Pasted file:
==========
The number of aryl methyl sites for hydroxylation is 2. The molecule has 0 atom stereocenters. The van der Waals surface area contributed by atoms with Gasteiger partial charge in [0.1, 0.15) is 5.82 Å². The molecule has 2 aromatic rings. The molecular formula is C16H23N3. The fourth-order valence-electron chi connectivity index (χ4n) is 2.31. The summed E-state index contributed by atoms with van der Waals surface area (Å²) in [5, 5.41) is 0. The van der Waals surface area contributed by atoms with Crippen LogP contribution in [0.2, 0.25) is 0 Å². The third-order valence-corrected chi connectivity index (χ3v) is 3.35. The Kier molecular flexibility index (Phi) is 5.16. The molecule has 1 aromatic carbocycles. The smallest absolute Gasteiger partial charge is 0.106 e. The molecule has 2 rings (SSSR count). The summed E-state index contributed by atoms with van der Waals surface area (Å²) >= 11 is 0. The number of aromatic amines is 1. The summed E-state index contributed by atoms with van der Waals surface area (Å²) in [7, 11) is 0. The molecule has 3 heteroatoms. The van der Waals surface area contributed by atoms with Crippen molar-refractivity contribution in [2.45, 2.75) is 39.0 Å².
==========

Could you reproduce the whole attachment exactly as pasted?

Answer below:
The number of aryl methyl sites for hydroxylation is 2. The molecule has 0 atom stereocenters. The van der Waals surface area contributed by atoms with Gasteiger partial charge in [0.1, 0.15) is 5.82 Å². The molecule has 2 aromatic rings. The molecular formula is C16H23N3. The fourth-order valence-electron chi connectivity index (χ4n) is 2.31. The summed E-state index contributed by atoms with van der Waals surface area (Å²) in [5, 5.41) is 0. The van der Waals surface area contributed by atoms with Crippen LogP contribution in [0.2, 0.25) is 0 Å². The third-order valence-corrected chi connectivity index (χ3v) is 3.35. The Kier molecular flexibility index (Phi) is 5.16. The molecule has 1 aromatic carbocycles. The smallest absolute Gasteiger partial charge is 0.106 e. The molecule has 2 rings (SSSR count). The summed E-state index contributed by atoms with van der Waals surface area (Å²) >= 11 is 0. The number of aromatic amines is 1. The summed E-state index contributed by atoms with van der Waals surface area (Å²) in [7, 11) is 0. The molecule has 3 heteroatoms. The van der Waals surface area contributed by atoms with Crippen molar-refractivity contribution in [2.45, 2.75) is 39.0 Å².